The 2007 season still saw the Red Sox sweep the Rockies in the Fall Classic, breaking the Curse of the Bambino, but 2008 sees a crazy change in the standings. The Brewers manage to win the AL Central by a game over the White Sox and Twins, but lose to the Yankees in the ALDS, who lose to the Angels, with the help of their midseason trade acquisition C.C. Sabathia (because the Indians wouldn't deal C.C. within their division to Milwaukee), in the ALCS. The Halos go on to win the franchise's first World Series against... the Cubs? Yeah, the Cubs and their 2008 Cy Young Award winner, Tim Lincecum, who they drafted in 2006. The Cubs soar past the Dodgers and Phillies to make their first World Series since 1945, but as said before, lose to the Angels.

In 2011, the Marlins are thinking of switching stadiums, when they instead switch cities altogether. The Fish move to the nation's capital and become the Nationals. Now, Florida has ridden itself of its toxic MLB franchises. You're welcome, Sunshine State. But now DC will be forever in pain due to the Marlins-turned-Nationals' failures. Some things stay constant, even in the ML"what would"B. Thanks for reading this post and I hope you enjoyed it. Check back soon for more of "all the buzz on what wuzz."

Monday, April 30, 2018

These HoFers Have Long Resumes, Too 4/30/18

Hey baseball fans!

There are plenty of names in baseball that are defined by one statistic or important fact, but baseball players have accomplished way more than just one specific thing. I know, that was some bad explaining, but here are some examples of what I mean:

Lou Gehrig and Cal Ripken, Jr.
Baseball's iron men. The top two hitters in consecutive games played. But so what? It's not like they did anything during their respective games played streaks, right? Wrong. Gehrig is one of the best first basemen in baseball history, averaging 29 home runs and 117 RBIs a season during his 17-year career. Oh, and he also batted .340 lifetime. Ripken, on the other hand, homered 431 times in his 21 years in the bigs, made 19 consecutive All Star Games from 1983-2001 and, oh yeah, is 15th on the all-time hits list with 3,184 career knocks.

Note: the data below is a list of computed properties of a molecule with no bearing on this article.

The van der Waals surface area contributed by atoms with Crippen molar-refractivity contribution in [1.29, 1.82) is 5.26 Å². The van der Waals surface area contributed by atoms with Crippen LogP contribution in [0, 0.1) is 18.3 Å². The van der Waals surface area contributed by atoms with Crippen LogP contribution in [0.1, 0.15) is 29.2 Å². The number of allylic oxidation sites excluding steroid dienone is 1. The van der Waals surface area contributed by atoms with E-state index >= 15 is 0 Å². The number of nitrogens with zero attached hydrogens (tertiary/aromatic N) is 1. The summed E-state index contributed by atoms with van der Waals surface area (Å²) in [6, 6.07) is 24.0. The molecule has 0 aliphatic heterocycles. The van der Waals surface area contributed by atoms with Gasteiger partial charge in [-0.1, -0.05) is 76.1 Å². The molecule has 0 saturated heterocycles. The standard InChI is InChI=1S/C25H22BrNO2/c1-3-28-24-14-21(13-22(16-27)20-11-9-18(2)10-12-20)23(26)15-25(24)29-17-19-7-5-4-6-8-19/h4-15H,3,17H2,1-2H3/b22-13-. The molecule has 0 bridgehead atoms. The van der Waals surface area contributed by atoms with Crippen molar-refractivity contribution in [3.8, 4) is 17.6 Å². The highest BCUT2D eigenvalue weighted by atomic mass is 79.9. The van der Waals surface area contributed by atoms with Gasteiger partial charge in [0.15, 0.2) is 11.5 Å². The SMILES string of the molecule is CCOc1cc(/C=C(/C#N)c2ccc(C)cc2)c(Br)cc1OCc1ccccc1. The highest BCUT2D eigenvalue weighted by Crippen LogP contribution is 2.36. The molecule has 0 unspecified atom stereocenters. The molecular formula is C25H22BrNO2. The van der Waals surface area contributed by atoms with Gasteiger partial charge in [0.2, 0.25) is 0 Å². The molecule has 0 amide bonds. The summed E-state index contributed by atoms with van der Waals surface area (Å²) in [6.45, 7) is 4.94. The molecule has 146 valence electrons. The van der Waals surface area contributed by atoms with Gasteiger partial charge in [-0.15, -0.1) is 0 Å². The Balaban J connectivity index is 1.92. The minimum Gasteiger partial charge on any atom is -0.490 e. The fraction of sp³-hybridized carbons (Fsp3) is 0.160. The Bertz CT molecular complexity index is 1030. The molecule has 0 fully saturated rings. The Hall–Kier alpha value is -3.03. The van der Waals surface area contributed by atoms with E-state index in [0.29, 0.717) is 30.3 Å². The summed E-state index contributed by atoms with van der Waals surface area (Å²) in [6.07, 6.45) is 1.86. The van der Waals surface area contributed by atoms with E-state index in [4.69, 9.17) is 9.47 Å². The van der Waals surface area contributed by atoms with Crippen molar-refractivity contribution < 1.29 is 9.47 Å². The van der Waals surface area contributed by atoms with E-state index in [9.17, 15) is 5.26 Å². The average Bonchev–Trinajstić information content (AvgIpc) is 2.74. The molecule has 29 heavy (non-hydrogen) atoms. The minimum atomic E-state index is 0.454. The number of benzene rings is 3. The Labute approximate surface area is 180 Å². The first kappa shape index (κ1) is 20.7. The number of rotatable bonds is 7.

Jackie Robinson and Larry Doby
These trailblazers broke the color barrier in the National and American League, respectively, but if only they were actually HoF-worthy. Psych! They were! Robinson won the 1949 MVP and went to six All Star Games during his ten-year career. He stole almost 20 bases a season and even batted .311 lifetime. Doby led the league in home runs twice, hit 20+ homers in eight consecutive seasons, and even made seven straight All Star Games from 1949-1955.

Joe DiMaggio
56 straight games with a hit is surely an accomplishment, but you know what else is an accomplishment? Making an All Star Game every single year of batting at the major league level. That's right; DiMaggio played for 13 years from 1936-1951 (he missed 1943-1945 due to military service) and made 13 Midsummer Classics. The Yankee Clipper batted .325 during his illustrious career and is tied for the most MVPs in AL history with three (1939, 1941, and 1947).

So yes, Gehrig and Ripken will always be known for their determination; Robinson and Doby will always be known for their resilience; and DiMaggio will always be known for his streak of consistency. However, these guys are enshrined in Cooperstown because they were great ballplayers, not one-trick ponies. Thanks for reading this post and I hope you enjoyed it. Check back soon for more of "all the buzz on what wuzz."